The extraordinary success that Peter Carl Fabergé achieved in his lifetime, and the fact that his work is remembered and remains so highly coveted, can be explained in a number of ways. Fabergé articles represent the very highest traditions of the historic European applied arts. Fabergé articles were made using the finest quality materials and utilized the skills of the very best and most talented craftsmen. Yet, there is another factor, an almost indefinable element that distinguishes the work of Fabergé from that of all others - a unique quality that combines superb craftsmanship, inventive design with sublime playfulness to achieve a sensitivity and delicate, almost ephemeral design balance. Today this unique combination of elements is recognized throughout the world by one word - Fabergé.

The Fabergé firm played a leading role in Russian and European decorative art during the late 19th and early 20th century. Working for the Russian Imperial Court, Fabergé was able to make a wealth of fine objects, some simple and some elaborate, but all inventively designed and meticulously executed. Fabergé believed that the intrinsic value of an object was its design, and not necessarily the number or carat weight of the stones or the amount of gold that was used to create an object. This was a novel and unique concept at the time.

During the 1890's the Fabergé workshop became noted for enameling techniques. Through innovations in the technique of enameling, Fabergé attained a subtlety and brilliance that was unmatched. The technique of enameling is an extremely delicate one involving firing the enamel (a compound of glass and metal oxides) at very high temperatures. Often an enamel object combined different colors of enamel, and it was therefore necessary to individually fire the different colors at different temperatures.

Fabergé's superb enameling techniques are perhaps the most important aspect of his work. Fabergé was noted for an extensive range of enamel colors, numbering up to 150 different shades. In fact, it was not unusual for women to have dresses made to match the enamel colors of their Fabergé jewelry. In the enameling process, enamel is applied by fusion to a metallic surface. The word "fusion" is the key to the enameling operation. For enamel to become soft, so that it can be applied to a metal surface, it must be heated to a high temperature, and it is precisely this heating process that makes enamel work so difficult. Traditionally, the finest translucent enamel is heated to approximately 600 degrees centigrade. However, the Fabergé workshop often fired enamel at temperatures that ranged up to 800 degrees centigrade. At such tremendously high temperatures, any slight error or miscalculation in the preparation or application of the enamel would cause defects and imperfections in the enamel. Fabergé personally inspected all articles and any imperfect objects were discarded.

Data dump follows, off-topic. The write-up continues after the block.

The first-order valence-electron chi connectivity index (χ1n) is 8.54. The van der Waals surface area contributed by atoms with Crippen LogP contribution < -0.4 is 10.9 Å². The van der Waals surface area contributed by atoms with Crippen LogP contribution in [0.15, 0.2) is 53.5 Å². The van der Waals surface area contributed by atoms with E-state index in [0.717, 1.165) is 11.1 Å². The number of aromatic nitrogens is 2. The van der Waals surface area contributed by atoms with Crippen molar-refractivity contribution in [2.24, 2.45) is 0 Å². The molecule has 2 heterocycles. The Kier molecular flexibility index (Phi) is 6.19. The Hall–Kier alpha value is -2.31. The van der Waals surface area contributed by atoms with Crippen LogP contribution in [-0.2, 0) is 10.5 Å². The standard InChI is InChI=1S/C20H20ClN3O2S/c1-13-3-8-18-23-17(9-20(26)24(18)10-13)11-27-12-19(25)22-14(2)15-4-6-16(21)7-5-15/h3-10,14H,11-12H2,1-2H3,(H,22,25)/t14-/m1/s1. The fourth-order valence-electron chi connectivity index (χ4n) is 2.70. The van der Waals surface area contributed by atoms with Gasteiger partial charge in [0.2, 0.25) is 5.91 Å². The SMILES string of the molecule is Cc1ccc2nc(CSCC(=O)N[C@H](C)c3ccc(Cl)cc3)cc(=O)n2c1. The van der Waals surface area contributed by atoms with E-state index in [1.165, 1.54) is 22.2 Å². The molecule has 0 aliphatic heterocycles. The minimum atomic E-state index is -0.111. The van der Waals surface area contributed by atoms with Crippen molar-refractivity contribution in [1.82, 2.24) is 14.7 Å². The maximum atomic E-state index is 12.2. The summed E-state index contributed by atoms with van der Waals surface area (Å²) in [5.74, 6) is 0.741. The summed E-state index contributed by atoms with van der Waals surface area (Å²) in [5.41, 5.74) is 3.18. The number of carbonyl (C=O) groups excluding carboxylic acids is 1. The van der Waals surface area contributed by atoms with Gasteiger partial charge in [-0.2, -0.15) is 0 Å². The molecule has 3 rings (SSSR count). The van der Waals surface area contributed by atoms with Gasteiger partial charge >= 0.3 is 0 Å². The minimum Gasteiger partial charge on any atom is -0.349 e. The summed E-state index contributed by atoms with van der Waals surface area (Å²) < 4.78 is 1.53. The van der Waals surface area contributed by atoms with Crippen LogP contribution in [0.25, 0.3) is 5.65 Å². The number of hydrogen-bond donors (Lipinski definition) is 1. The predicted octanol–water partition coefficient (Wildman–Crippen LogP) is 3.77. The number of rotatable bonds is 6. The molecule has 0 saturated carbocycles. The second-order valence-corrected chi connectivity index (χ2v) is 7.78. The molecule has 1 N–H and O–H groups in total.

A characteristic of Fabergé enameling is the even quality and perfect smoothness of its surface. The texture of Fabergé enamel is perfect smoothness, without any imperfections or "pimples." Fabergé perfected the challenging technique known as en ronde bosse-that is, enameling on curved surfaces. This type of enameling allows for no margin of error and is the most difficult to achieve. However, Fabergé became most famous for his enamel guilloché. Enamel guilloché is the pleasing effect that is achieved when translucent enamel is applied over an engraved design on a metal surface using a machine known as a tour à guilloché. Using this turning device, a variety of patterns called guilloché patterns could be engraved in the surface of the metal, the most popular being moiré and basket weave designs. In order to achieve the highly translucent effect, each layer of enamel , and there could be as many as 5 or 6 layers, had to be individually fired. Examples of Fabergé enamel guilloché work are the sunburst pattern on the Imperial Coronation Egg or the shell pattern on the Pine Cone Egg. Fabergé also applied enamel over a guilloché ground on decorative picture frames, cigarette cases, desk clocks and other articles.

Today the Fabergé collection features many beautiful enamel guilloché objects: eggs, picture frames, clocks, etc. Some of these articles are still produced using the same enameling methods that were used by Peter Carl Fabergé more than a century ago. However, many currently produced Fabergé objects are made using contemporary manufacturing techniques that replicate the beautiful effects of Fabergé's high fired translucent enamels. Modern science has developed enameling techniques that do not require high temperature firing, yet achieve the pleasing effect of true enamel guilloché at much lower costs.